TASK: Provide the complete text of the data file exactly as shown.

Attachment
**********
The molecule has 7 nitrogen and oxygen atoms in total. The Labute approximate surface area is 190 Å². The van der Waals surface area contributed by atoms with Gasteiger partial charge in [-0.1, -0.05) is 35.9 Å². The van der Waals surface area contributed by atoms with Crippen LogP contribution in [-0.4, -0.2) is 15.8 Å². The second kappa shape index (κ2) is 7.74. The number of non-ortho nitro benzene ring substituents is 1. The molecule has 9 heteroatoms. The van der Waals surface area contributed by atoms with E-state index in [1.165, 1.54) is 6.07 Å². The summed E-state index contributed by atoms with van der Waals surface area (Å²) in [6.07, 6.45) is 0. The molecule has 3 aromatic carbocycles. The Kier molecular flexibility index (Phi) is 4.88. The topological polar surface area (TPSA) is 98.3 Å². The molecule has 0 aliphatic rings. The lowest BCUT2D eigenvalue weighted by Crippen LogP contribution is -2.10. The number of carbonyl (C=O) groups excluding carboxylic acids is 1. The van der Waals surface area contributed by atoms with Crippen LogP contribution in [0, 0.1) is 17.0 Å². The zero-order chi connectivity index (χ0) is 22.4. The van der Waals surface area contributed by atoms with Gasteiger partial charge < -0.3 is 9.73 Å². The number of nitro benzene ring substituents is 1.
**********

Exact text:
The molecule has 7 nitrogen and oxygen atoms in total. The Labute approximate surface area is 190 Å². The van der Waals surface area contributed by atoms with Gasteiger partial charge in [-0.1, -0.05) is 35.9 Å². The van der Waals surface area contributed by atoms with Crippen LogP contribution in [-0.4, -0.2) is 15.8 Å². The second kappa shape index (κ2) is 7.74. The number of non-ortho nitro benzene ring substituents is 1. The molecule has 9 heteroatoms. The van der Waals surface area contributed by atoms with E-state index in [1.165, 1.54) is 6.07 Å². The summed E-state index contributed by atoms with van der Waals surface area (Å²) in [6.07, 6.45) is 0. The molecule has 3 aromatic carbocycles. The Kier molecular flexibility index (Phi) is 4.88. The topological polar surface area (TPSA) is 98.3 Å². The molecule has 0 aliphatic rings. The lowest BCUT2D eigenvalue weighted by Crippen LogP contribution is -2.10. The number of carbonyl (C=O) groups excluding carboxylic acids is 1. The van der Waals surface area contributed by atoms with Crippen LogP contribution in [0, 0.1) is 17.0 Å². The zero-order chi connectivity index (χ0) is 22.4. The van der Waals surface area contributed by atoms with Gasteiger partial charge < -0.3 is 9.73 Å². The number of nitro benzene ring substituents is 1.